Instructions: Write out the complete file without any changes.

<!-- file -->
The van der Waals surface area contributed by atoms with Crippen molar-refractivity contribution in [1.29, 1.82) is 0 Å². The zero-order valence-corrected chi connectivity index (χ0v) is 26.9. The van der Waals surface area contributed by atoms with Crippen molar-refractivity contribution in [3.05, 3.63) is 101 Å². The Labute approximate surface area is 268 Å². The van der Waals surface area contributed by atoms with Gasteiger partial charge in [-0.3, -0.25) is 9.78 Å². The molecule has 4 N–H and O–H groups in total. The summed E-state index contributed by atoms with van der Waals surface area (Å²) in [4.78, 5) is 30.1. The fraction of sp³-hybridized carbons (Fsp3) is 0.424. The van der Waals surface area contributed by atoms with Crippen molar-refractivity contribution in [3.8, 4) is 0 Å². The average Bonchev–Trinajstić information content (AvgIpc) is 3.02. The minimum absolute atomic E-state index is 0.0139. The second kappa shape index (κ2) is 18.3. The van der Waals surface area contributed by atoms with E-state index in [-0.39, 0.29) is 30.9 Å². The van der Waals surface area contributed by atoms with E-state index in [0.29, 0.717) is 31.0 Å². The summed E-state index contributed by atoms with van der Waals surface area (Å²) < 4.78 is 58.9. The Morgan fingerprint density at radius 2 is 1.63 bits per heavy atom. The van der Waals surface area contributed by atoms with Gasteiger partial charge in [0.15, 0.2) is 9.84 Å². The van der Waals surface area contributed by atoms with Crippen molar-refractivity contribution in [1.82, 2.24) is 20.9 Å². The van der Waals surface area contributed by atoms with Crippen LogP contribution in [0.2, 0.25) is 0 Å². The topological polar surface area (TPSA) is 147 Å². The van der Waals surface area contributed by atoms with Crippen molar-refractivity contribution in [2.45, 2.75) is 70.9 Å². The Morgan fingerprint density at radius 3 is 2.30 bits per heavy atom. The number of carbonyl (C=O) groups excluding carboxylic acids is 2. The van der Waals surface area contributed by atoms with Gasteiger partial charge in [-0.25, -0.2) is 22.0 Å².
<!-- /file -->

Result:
The van der Waals surface area contributed by atoms with Crippen molar-refractivity contribution in [1.29, 1.82) is 0 Å². The zero-order valence-corrected chi connectivity index (χ0v) is 26.9. The van der Waals surface area contributed by atoms with Crippen molar-refractivity contribution in [3.05, 3.63) is 101 Å². The Labute approximate surface area is 268 Å². The van der Waals surface area contributed by atoms with Gasteiger partial charge in [-0.3, -0.25) is 9.78 Å². The molecule has 4 N–H and O–H groups in total. The summed E-state index contributed by atoms with van der Waals surface area (Å²) in [4.78, 5) is 30.1. The fraction of sp³-hybridized carbons (Fsp3) is 0.424. The van der Waals surface area contributed by atoms with Crippen molar-refractivity contribution in [3.8, 4) is 0 Å². The average Bonchev–Trinajstić information content (AvgIpc) is 3.02. The minimum absolute atomic E-state index is 0.0139. The second kappa shape index (κ2) is 18.3. The van der Waals surface area contributed by atoms with E-state index in [-0.39, 0.29) is 30.9 Å². The van der Waals surface area contributed by atoms with E-state index in [0.29, 0.717) is 31.0 Å². The summed E-state index contributed by atoms with van der Waals surface area (Å²) < 4.78 is 58.9. The Morgan fingerprint density at radius 2 is 1.63 bits per heavy atom. The van der Waals surface area contributed by atoms with Gasteiger partial charge in [0.15, 0.2) is 9.84 Å². The van der Waals surface area contributed by atoms with Crippen molar-refractivity contribution in [1.82, 2.24) is 20.9 Å². The van der Waals surface area contributed by atoms with Crippen LogP contribution in [0.2, 0.25) is 0 Å². The topological polar surface area (TPSA) is 147 Å². The van der Waals surface area contributed by atoms with Crippen molar-refractivity contribution in [2.45, 2.75) is 70.9 Å². The Morgan fingerprint density at radius 3 is 2.30 bits per heavy atom. The number of carbonyl (C=O) groups excluding carboxylic acids is 2. The van der Waals surface area contributed by atoms with Gasteiger partial charge in [-0.25, -0.2) is 22.0 Å².